Delays and a general lack of polish are pretty obvious results of anything that disrupts work patterns, but I think there are some slightly less obvious affects too. I think some games may be more, for lack of a better word, modular, because it's a logical work flow response to not being able to get the whole team together and having issues moving data between subteams. What I mean by that is that I'd bet we'll see fewer open worlds in the coming years and more games that are either linear or something like Outriders where you have distinct levels that can be moved between but don't connect to one another. This kind of design makes sense because you can have smaller teams work on each level and then stitch them all together at the end, rather than having to create one giant open world. Of course open worlds aren't made all at once by a giant team either, but if there are issues it's harder to isolate and fix them, or just cut areas for time or quality, than when a game has more distinct chunks. And I think that's been my experience with more recent game releases. It's possible that Outriders was conceived of as a series of distinct levels from the outset, since it was apparently based on Diablo, but I'd imagine the chunks may have been larger and flowed together better instead of having over a dozen distinct locations, some of which seem like they might have been intended to be connected but weren't. I also think the design may have had fewer corridors and more open subareas (like Diablo does) under other conditions, but that's impossible to know.
Finally I'm sure that Covid will influence the themes and designs of many games in innumerable ways. From certain genres becoming more popular to artists wanting to channel their experiences into their work, I am sure we will be seeing the impact of this thing for many years to come. I imagine we'll see more games about isolation and also about connection as people both express what they've been through and imagine other worlds for escapist purposes. Certain genres will rise (Animal Crossing clones must be incoming at some point given that game's astronomical sales) and others will fall (couch co-op games must have taken a hit, though they'll probably rebound.) We really haven't seen many explicit references to the pandemic in games yet, or at least the games I've played, but I'm sure those are coming too. Will we see as many games about virology and epidemiology as we do about war? Of course not, for many reasons, but I'd be surprised if we don't see any.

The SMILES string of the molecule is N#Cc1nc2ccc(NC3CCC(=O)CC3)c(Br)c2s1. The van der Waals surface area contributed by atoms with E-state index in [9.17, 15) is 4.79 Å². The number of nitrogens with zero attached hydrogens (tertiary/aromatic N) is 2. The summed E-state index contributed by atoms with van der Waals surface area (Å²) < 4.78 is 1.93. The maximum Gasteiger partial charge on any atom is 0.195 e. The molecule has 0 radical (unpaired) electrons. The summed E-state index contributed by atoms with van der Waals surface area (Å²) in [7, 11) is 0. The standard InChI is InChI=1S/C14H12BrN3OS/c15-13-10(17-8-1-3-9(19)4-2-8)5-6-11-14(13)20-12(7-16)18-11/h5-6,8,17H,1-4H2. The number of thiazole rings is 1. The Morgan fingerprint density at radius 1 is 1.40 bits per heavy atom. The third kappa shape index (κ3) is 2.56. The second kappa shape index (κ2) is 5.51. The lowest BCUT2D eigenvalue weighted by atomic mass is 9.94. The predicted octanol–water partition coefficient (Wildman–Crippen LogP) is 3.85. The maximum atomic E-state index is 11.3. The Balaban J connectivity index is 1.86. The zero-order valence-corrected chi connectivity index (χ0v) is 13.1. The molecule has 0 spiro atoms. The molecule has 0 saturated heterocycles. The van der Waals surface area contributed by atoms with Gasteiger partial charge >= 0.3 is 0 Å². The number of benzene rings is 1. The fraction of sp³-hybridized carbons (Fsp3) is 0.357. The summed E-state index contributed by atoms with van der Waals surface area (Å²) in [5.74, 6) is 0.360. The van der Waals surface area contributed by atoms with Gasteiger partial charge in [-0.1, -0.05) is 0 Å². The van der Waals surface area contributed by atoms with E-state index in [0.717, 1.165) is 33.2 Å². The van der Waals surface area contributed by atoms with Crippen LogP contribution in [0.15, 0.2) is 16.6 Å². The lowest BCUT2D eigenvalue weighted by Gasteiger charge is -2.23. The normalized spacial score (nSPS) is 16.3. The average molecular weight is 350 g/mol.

I don't think any of this amounts to any kind of revelation, but as we get deeper into the Covid games era I think it's interesting to watch for signs on how development has been disrupted and how games have adapted in terms of design to the various aspects of our new reality. If there's a Division 3 will it be about a pandemic? If it is I imagine it can't be pushed into the background the way it was in the first couple games. Will my prediction of more modular games prove true or will developers figure out how to keep making open worlds? Will we see a bunch of smaller games from major publishers try to fill the void of the release schedule, and maybe see some big developers return to their roots with smaller projects?
It's not just going to be delays. Something this big hits every part of almost every industry. I think it will be interesting to observe the ways in which the pandemic influences game development and to try to see whether the adaptations the industry puts into effect are all negative or have some positive elements, such as cutting down on game bloat or encouraging experimentation and smaller projects.
P.S. Obviously I'm not saying that Covid will be a net good thing, and of course not saying that game development is even in the top 100 ways it has most significantly affected the world and people's lives. That should go without saying, but I'm saying it.